1. ^ Known in Japan as Nintendo All Star! Great Melee Smash Brothers (ニンテンドウオールスター!大乱闘スマッシュブラザーズ, Nintendō Ōru Sutā! Dai Rantō Sumasshu Burazāzu)
  2. ^ Super Smash Bros., in Electronic Gaming Monthly's review, was scored by three critics 8.5/10, another one 9/10.[32]


  1. ^ a b c "Super Smash Bros". IGN. IGN Entertainment, Inc. Archived from the original on January 22, 2016. Retrieved September 1, 2013.
  2. ^ a b "Super Smash Bros". GameSpot. CBS Interactive Inc. Archived from the original on September 1, 2013. Retrieved September 1, 2013.
  3. ^ Anthony JC. "Super Smash Bros. Melee". N-Sider. Archived from the original on January 23, 2008. Retrieved June 17, 2008.
  4. ^ a b "US Platinum Game Chart". The Magic Box. Archived from the original on January 6, 2007. Retrieved December 7, 2006.
  5. ^ a b "Japan Platinum Game Chart". The Magic Box. Archived from the original on December 13, 2007. Retrieved June 17, 2008.
  6. ^ a b c d Schneider, Peer (April 27, 1999). "Super Smash Bros. Review". IGN. Archived from the original on May 12, 2008. Retrieved April 26, 2008.
  7. ^ "The Basic Rules". Smash Bros. DOJO!!. May 22, 2007. Archived from the original on April 13, 2012. Retrieved April 15, 2008.
  8. ^ "You Must Recover!". Smash Bros. DOJO!!. June 6, 2007. Archived from the original on March 2, 2012. Retrieved April 15, 2008.
  9. ^ Peer Schneider (April 27, 1999). "Super Smash Bros. review". IGN. Archived from the original on February 7, 2012. Retrieved April 16, 2008.
  10. ^ "Smash Bros. DOJO!!". Archived from the original on March 18, 2008.
  11. ^ Sakurai, Masahiro (October 30, 2007). "Classic". Archived from the original on April 30, 2008. Retrieved June 1, 2008.
  12. ^ a b c d e f Gerstmann, Jeff (February 18, 1999). "Super Smash Bros. Review". GameSpot. Archived from the original on July 25, 2008. Retrieved April 26, 2008.
  13. ^ Mirabella III, Fran; Peer Schenider; Craig Harris. "Guides: Super Smash Bros. Melee–Characters". IGN. Archived from the original on January 10, 2011. Retrieved December 22, 2007.
  14. ^ Mirabella III, Fran; Peer Schenider; Craig Harris. "Guides: Super Smash Bros. Melee–Samus Aran". IGN. Archived from the original on January 31, 2009. Retrieved December 22, 2007.
  15. ^ Sakurai, Masahiro (September 24, 2007). "Trophies". Archived from the original on May 3, 2008. Retrieved June 5, 2008.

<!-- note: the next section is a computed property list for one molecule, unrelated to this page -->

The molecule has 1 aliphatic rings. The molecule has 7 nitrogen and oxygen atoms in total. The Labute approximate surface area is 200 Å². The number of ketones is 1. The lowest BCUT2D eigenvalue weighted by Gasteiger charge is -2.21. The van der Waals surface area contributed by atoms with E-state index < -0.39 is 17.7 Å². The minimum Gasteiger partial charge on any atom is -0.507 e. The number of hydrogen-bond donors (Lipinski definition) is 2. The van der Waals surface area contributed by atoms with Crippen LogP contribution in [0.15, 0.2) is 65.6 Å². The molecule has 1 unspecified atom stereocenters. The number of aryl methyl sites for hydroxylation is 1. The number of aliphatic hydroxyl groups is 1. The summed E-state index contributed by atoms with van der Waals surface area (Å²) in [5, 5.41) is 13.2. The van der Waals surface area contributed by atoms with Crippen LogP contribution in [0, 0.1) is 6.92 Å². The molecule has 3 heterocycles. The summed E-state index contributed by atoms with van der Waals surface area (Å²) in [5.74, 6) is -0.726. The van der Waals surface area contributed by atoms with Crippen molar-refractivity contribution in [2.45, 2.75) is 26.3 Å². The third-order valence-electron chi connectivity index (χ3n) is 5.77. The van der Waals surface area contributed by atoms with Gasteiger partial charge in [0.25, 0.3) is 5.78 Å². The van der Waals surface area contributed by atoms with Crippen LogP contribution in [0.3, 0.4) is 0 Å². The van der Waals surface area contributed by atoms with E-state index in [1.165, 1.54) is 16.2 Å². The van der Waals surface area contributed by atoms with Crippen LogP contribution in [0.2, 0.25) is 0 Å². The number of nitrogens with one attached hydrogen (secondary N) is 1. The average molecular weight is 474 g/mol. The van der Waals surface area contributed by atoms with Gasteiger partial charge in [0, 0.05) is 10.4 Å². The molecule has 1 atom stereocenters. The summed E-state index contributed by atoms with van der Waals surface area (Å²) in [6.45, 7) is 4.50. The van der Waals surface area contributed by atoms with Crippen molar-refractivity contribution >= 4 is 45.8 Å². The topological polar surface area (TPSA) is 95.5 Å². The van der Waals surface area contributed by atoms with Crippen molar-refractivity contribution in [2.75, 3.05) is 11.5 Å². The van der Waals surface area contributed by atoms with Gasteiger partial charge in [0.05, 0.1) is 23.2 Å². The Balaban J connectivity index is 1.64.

16. ^ a b c d e "Iwata Asks: Super Smash Bros. Brawl". Nintendo. Archived from the original on December 17, 2019. Retrieved January 31, 2008.
  17. ^ Sakurai, Masahiro (October 20, 2022). Super Smash Bros. Retrieved October 20, 2022 – via YouTube.
  18. ^ "The Man who made Mario fight". Hobby Consoles (202): 22. 2008.
  19. ^ "社長が訊く『大乱闘スマッシュブラザーズX』" [Iwata Asks: Super Smash Bros. Brawl] (in Japanese). Nintendo. Archived from the original on January 26, 2011. Retrieved January 31, 2008.
  20. ^ Burns, Ed (November 22, 2012). "The Outfoxies". Hardcore Gaming 101. Archived from the original on April 22, 2018.
  21. ^ Holmes, Jonathan (March 3, 2008). "Six Days to Smash Bros. Brawl: Top Five Smash Bros alternatives". Destructoid. Archived from the original on March 4, 2016.
  22. ^ Sullivan, Lucas (September 19, 2014). "15 Smash Bros. rip-offs that couldn't outdo Nintendo". GamesRadar+. Archived from the original on November 15, 2017.
  23. ^ MacDonald, Keza (August 8, 2018). "From Kong to Kirby: Smash Bros' Masahiro Sakurai on mashing up 35 years of gaming history". The Guardian. Archived from the original on September 20, 2019. Retrieved February 26, 2020.
  24. ^ Haughes, Alana (October 20, 2022). "Sakurai Shares First Ever Footage Of Dragon King, The N64 Smash Bros. Prototype". Archived from the original on October 28, 2022. Retrieved October 29, 2022.
  25. ^ Soma (April 29, 2016). "The Definitive List of Unused Fighters in Smash". Source Gaming. Archived from the original on June 12, 2020. Retrieved June 12, 2020.
  26. ^ "Nintendo All-Star! Dairanto Smash Brothers Original Soundtrack". Soundtrack Central. January 17, 2002. Archived from the original on October 11, 2008. Retrieved April 16, 2008.
  27. ^ a b "Nintendo Stages Smashing Fight". IGN. April 22, 1999. Archived from the original on June 4, 2022. Retrieved June 4, 2022.
  28. ^ "Smash Bros. Internet Broadcast". Archived from the original on September 8, 1999. Retrieved January 4, 2023.
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  30. ^ "Super Smash Bros. for Nintendo 64 Reviews". Metacritic. CBS Interactive. Archived from the original on November 5, 2013. Retrieved July 14, 2013.
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  34. ^ ニンテンドウ64 - ニンテンドウオールスター!大乱闘スマッシュブラザーズ. Weekly Famitsu. No.915 Pt.2. Pg.32. June 30, 2006.
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  37. ^ Dr. Moo. "Super Smash Brothers". GameRevolution. Archived from the original on January 5, 2000. Retrieved July 5, 2021.
  38. ^ Kornifex (December 13, 1999). "Super Smash Bros Test". (in French). Archived from the original on May 1, 2021. Retrieved July 5, 2021.
  39. ^ Bickham, Jes (May 1999). "Smash Bros". N64 Magazine. No. 28. pp. 74–75. Retrieved July 5, 2021.
  40. ^ "Finals". Next Generation. No. 54. Imagine Media. June 1999. p. 94.
  41. ^ "Super Smash Bros". Nintendo Power. No. 120. Nintendo of America. May 1999. p. 125.
  42. ^ a b Weir, Dale (July 5, 1999). "Game Critics Review". Archived from the original on February 25, 2012. Retrieved May 9, 2008.
  43. ^ "Game Critics Review". Archived from the original on February 25, 2012.
  44. ^ "Third Interactive Achievement Awards - Console". Academy of Interactive Arts & Sciences. Archived from the original on October 11, 2000. Retrieved January 11, 2023.